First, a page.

a Special Issue entitled Zebrafish Models of Neurological Diseases.
© 2010 Elsevier B.V. All rights reserved.
Zebrafish are used as a model for a wide variety of human diseases,
including cancer, cardiovascular disorders, angiogenesis, hemophilia,
osteoporosis, diseases of muscle, kidneyand liver, and, last but not the
least, disorders of the central nervous system. In recent years,
zebrafish have been used to study neurodegenerative disorders.
Herewereviewzebrafishmodelsof CNSdiseaseswithan emphasison
studies of degenerative neurological diseases. We also discuss our
recent efforts in extending these approaches to psychiatric disorders
of development. Although unlikely to yield accurate models for
complex psychiatric disorders, genetic insights from studies of
zebrafish are pertinent in helping to identify relevant molecular and
cellular mechanisms of human pathology and, at this level, promise
insight to the development of therapeutics. In particular, the in vivo
biological validation of variants identified in human genetic and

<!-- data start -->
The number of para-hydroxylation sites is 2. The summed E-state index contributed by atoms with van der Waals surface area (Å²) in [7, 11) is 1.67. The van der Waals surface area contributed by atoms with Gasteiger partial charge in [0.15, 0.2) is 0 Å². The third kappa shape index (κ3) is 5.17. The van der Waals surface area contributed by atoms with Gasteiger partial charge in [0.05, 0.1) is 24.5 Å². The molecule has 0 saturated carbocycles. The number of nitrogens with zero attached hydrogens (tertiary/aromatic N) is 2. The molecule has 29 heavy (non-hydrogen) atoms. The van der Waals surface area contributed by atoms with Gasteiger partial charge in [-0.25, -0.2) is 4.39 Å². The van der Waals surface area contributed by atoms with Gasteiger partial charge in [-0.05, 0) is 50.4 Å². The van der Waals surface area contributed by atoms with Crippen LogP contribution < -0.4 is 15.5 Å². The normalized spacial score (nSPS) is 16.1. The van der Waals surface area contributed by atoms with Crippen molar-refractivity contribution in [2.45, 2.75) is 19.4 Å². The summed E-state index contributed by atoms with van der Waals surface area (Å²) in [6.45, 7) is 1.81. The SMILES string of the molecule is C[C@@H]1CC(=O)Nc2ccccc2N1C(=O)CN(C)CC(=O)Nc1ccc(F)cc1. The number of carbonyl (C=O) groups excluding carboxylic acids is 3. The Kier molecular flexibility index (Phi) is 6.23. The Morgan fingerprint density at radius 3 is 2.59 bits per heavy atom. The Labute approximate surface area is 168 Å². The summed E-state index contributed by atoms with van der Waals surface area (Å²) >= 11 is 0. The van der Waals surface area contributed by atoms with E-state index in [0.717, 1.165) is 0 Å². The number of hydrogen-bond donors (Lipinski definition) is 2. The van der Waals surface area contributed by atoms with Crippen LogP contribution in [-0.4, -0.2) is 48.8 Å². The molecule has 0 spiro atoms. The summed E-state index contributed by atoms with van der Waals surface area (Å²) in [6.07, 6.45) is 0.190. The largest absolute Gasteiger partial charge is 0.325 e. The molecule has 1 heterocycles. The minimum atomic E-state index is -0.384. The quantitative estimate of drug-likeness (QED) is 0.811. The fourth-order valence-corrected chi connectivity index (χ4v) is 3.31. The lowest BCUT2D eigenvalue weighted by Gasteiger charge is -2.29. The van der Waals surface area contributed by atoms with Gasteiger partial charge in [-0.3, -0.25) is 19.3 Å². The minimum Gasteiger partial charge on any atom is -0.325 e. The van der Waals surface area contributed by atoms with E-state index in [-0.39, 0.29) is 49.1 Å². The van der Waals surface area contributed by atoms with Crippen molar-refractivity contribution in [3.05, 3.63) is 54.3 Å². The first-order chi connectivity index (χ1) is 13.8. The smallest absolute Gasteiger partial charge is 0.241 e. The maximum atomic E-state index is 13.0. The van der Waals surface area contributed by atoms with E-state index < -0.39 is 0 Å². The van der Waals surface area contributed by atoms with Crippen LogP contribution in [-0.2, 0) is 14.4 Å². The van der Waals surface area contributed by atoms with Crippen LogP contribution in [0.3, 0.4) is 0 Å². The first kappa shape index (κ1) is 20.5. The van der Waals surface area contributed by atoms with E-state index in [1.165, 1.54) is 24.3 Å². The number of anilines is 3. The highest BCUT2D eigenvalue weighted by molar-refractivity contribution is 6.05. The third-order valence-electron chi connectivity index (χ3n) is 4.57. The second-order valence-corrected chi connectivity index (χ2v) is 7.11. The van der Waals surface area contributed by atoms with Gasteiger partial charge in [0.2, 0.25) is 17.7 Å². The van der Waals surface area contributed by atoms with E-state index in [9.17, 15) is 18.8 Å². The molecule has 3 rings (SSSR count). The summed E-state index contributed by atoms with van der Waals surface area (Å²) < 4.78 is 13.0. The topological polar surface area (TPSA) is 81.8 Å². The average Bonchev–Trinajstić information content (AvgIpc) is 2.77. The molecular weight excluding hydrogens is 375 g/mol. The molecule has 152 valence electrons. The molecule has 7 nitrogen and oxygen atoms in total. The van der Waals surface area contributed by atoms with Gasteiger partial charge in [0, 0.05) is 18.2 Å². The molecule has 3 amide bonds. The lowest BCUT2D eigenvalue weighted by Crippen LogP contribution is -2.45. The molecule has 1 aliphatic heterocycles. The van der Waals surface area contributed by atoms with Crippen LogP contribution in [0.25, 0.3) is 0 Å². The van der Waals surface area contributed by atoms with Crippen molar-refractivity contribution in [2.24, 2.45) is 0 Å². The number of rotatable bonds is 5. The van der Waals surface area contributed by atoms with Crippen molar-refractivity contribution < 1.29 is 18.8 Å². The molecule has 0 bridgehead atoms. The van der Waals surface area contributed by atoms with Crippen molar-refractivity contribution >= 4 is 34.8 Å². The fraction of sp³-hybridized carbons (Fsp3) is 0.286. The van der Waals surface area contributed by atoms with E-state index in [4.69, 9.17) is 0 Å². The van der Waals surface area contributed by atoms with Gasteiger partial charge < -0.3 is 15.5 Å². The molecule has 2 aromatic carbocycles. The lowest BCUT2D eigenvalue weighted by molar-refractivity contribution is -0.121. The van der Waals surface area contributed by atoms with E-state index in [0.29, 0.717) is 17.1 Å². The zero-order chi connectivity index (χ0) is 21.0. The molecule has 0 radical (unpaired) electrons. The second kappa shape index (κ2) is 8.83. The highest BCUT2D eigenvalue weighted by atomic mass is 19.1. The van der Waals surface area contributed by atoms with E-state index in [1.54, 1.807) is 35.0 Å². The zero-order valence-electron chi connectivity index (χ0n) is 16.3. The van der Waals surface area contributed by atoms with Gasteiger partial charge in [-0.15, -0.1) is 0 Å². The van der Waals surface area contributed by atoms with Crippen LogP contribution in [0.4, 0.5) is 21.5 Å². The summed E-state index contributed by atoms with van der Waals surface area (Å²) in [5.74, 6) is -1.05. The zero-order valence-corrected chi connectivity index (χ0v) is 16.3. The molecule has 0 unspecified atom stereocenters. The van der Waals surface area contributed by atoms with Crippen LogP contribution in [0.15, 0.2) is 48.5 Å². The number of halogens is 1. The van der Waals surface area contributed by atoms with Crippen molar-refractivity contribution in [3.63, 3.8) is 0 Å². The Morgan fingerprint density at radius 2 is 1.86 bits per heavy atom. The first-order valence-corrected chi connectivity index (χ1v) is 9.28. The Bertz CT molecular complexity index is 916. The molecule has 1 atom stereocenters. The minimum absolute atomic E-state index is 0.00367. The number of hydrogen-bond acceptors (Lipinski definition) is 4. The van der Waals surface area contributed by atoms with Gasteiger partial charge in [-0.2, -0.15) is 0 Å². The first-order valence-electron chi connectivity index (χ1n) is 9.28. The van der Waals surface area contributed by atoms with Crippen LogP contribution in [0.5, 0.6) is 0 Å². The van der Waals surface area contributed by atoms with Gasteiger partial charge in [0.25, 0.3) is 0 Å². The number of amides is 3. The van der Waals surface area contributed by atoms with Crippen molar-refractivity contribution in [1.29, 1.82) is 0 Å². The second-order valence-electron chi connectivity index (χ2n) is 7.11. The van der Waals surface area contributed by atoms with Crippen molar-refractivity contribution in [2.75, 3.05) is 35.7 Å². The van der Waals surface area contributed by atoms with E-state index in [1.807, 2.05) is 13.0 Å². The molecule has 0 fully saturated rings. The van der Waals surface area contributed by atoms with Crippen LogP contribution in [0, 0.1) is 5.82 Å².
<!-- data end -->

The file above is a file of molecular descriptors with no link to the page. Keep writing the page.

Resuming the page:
genomic studies provides an important step in defining the
pathological nature of mutations.
Apart from being a vertebrate with common organs and tissues
such as a brain and spinal cord with conserved organization, the
attractiveness of zebrafish as a model lies in its biology and genetics.
Zebrafish have large clutches of externally fertilized and transparent
eggs, which develop rapidly and in synchrony, with neurogenesis
starting around 10 h post-fertilization (hpf), synaptogenesis and the
first behaviors around 18 hpf and hatching around 52 hpf. Within
1 day of development, many pertinent features of the CNS appear and
can be studied in relativelysimple populations of identifiable neurons.
For example, the spinal cord is divided into 30 somites each
containing fewer than a dozen cell types that form relatively simple
circuits. The rapid development of the zebrafish embryo allows for the
study of embryonic-lethal mutations as larvae can survive on their
yolk for up to a week, allowing studies of gene expression and
function throughout early developmental stages.
In addition to its advantageous biology, the second major
advantage of the zebrafish as a model is the simplicity and